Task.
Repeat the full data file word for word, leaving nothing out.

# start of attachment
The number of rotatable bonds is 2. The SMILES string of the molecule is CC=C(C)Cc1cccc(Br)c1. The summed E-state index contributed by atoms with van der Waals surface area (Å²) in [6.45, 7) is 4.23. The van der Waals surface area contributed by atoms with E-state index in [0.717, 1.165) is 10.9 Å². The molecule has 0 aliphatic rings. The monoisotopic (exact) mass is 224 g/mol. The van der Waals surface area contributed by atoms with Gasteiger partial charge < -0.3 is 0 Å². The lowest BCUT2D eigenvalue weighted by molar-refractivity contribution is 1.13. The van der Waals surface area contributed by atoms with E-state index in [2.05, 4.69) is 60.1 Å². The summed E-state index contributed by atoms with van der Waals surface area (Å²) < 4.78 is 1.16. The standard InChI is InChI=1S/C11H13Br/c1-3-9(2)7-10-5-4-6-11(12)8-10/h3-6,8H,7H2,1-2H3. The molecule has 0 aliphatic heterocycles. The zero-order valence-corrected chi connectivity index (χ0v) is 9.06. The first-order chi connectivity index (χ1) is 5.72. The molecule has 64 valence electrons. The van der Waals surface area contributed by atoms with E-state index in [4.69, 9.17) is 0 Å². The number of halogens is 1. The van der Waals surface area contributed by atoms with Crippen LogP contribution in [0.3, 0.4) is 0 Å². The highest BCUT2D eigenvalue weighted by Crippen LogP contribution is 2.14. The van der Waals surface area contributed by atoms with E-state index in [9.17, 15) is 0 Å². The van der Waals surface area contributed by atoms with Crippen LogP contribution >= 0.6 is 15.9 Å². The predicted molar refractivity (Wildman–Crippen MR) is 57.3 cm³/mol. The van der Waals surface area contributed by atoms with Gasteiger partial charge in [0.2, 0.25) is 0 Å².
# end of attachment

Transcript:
The number of rotatable bonds is 2. The SMILES string of the molecule is CC=C(C)Cc1cccc(Br)c1. The summed E-state index contributed by atoms with van der Waals surface area (Å²) in [6.45, 7) is 4.23. The van der Waals surface area contributed by atoms with E-state index in [0.717, 1.165) is 10.9 Å². The molecule has 0 aliphatic rings. The monoisotopic (exact) mass is 224 g/mol. The van der Waals surface area contributed by atoms with Gasteiger partial charge < -0.3 is 0 Å². The lowest BCUT2D eigenvalue weighted by molar-refractivity contribution is 1.13. The van der Waals surface area contributed by atoms with E-state index in [2.05, 4.69) is 60.1 Å². The summed E-state index contributed by atoms with van der Waals surface area (Å²) < 4.78 is 1.16. The standard InChI is InChI=1S/C11H13Br/c1-3-9(2)7-10-5-4-6-11(12)8-10/h3-6,8H,7H2,1-2H3. The molecule has 0 aliphatic heterocycles. The zero-order valence-corrected chi connectivity index (χ0v) is 9.06. The first-order chi connectivity index (χ1) is 5.72. The molecule has 64 valence electrons. The van der Waals surface area contributed by atoms with E-state index in [4.69, 9.17) is 0 Å². The number of halogens is 1. The van der Waals surface area contributed by atoms with Crippen LogP contribution in [0.3, 0.4) is 0 Å². The highest BCUT2D eigenvalue weighted by Crippen LogP contribution is 2.14. The van der Waals surface area contributed by atoms with E-state index in [9.17, 15) is 0 Å². The van der Waals surface area contributed by atoms with Crippen LogP contribution >= 0.6 is 15.9 Å². The predicted molar refractivity (Wildman–Crippen MR) is 57.3 cm³/mol. The van der Waals surface area contributed by atoms with Gasteiger partial charge in [0.2, 0.25) is 0 Å².